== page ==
How to Eat and Drink Like a Local in Costa Rica
Costa Ricans — or ticos as they’re locally known — are fond of the phrase “pura vida.”
It’s the county’s unofficial mantra that has no direct English translation. But, in general, it’s about appreciating purity and simplicity in all things: life, love, money, and even food. Here, we present six of the country’s simple, staple food and beverages that every visitor must try.
Central America grows some of the juiciest, tastiest fruit in the Western Hemisphere. So, it’s no surprise that ticos relish the simplicity of turning that fruit into delicious beverages. The drinks go by many names — naturales, refrescos, batidos — but they’re all essentially the same. Fresh fruit is blended with ice, water or milk, and a bit of cane sugar. You’ll find them at just about every restaurant and roadside shack throughout the country. The simplest varieties consist of blueberry, mango, pineapple, and blackberry; however, seasonal variations incorporate fancier options like horchata (usually milk, rice, and cinnamon) and cas (sour guava).
Costa Rican coffee ranks among the best in the world, but we’re guessing you knew that already. The country’s unique volcanic soil contains high traces of minerality that impart a wide range of flavors on the beans. Just like subtle changes in terroir (wind, erosion, humidity) can affect wine, so too do they affect coffee. Simple variations in altitude, for example, can impart vastly different flavor profiles on the end product. Head to the country’s Central Valley for a schooling in the entire process, from bean to cup.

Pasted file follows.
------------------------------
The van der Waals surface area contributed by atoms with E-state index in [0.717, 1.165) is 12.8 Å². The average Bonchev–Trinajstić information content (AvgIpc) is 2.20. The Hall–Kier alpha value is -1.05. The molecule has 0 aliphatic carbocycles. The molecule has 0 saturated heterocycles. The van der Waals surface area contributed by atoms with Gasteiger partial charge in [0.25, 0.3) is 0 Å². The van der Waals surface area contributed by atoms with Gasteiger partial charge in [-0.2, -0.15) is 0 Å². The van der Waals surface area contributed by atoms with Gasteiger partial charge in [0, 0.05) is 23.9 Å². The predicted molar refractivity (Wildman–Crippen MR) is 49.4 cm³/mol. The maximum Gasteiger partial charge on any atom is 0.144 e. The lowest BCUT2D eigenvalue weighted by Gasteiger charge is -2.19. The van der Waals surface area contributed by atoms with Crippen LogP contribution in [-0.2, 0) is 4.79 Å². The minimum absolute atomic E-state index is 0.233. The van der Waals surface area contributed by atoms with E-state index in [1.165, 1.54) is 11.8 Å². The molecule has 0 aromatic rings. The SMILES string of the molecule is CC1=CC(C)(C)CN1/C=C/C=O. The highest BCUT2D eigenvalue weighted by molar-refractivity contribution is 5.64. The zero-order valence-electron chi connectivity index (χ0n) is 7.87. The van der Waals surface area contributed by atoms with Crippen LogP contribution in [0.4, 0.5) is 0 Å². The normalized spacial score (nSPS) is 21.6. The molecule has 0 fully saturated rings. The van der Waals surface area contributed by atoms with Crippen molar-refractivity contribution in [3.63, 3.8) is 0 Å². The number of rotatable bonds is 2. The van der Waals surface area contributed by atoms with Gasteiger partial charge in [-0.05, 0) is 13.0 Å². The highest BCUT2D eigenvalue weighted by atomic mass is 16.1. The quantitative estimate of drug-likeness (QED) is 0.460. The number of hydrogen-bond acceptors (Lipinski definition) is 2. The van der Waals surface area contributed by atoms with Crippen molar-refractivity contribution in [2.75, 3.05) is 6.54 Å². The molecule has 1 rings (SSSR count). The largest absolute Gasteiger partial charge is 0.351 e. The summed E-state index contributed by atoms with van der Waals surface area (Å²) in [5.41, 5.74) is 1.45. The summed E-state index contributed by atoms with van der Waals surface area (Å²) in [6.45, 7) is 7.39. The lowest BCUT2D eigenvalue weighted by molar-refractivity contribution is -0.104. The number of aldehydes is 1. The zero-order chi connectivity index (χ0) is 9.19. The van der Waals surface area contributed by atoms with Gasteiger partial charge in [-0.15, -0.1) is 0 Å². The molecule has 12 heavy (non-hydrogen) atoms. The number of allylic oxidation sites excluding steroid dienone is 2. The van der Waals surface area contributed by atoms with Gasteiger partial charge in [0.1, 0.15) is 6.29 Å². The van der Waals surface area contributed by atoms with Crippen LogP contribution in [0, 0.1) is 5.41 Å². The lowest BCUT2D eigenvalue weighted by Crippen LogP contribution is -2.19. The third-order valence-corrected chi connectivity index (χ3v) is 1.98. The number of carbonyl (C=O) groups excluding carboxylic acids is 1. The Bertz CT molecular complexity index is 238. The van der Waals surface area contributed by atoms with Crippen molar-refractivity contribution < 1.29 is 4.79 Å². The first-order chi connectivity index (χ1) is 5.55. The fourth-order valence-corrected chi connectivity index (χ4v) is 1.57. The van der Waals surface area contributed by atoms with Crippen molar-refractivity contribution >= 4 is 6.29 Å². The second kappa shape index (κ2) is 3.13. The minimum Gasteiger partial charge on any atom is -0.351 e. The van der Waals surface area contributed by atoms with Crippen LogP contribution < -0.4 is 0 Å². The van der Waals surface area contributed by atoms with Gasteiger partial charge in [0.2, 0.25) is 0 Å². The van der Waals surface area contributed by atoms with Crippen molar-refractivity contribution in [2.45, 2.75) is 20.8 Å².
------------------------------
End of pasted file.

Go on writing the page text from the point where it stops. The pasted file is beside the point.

Casado — literally “married” — can be found in every soda (traditional tico restaurants) throughout the country. No surprise as it is considered the staple of Costa Rican cuisine. The simple, yet complete dish consists of white rice, black beans, a vegetable, a protein (grilled chicken, fish, or pork), and usually fried plantains.
Another staple of the tico diet, gallo pinto is the Costa Rican take on rice and beans (but don’t call it “rice and beans”, because it isn’t the same thing to locals!). The base is as simple as it sounds — fresh black beans, white rice, cilantro, onion, sweet pepper, and a bit of oil to fry it all in. However, there are subtle variations throughout the country and every region will tell you that their homegrown recipe is the best. To look like a true tico, add a dash of Salsa Lizano — Costa Rica’s unofficial national condiment.
Well-traveled chefs — we’re looking at you, Anthony Bourdain — will tell you that a country’s peasant food is the key to understanding its culture. Rondon dates back to the subsistence diets of early Caribbean natives. The name is, in fact, an anglicism of “run down”, as in “the chef would use whatever he could run down”. It’s a staple soup of several Latin American countries that border the Caribbean and all have their own twist on the dish. In Costa Rica, it typically consists of a coconut milk base, along with fresh chunks of fish, a hearty root vegetable (like yucca), chile panameño (yellow lantern chili), and spices like thyme and garlic — all simmered over a wood fire for hours. It’s just as smoky and satisfying as it sounds.
Many countries offer their own take on ceviche, but there’s a palpable purity to the Costa Rican variety. Fresh sea bass — a staple fish throughout the country — is typically used as the base. Then, cilantro, red onion, and a dash of red pepper are added before marinating the entire concoction in citrus juice. The citric acid slowly “cooks” the meat, imparting it with a clean, beautifully tropical flavor. The tico variety is typically served with a side of fried plantains or crackers.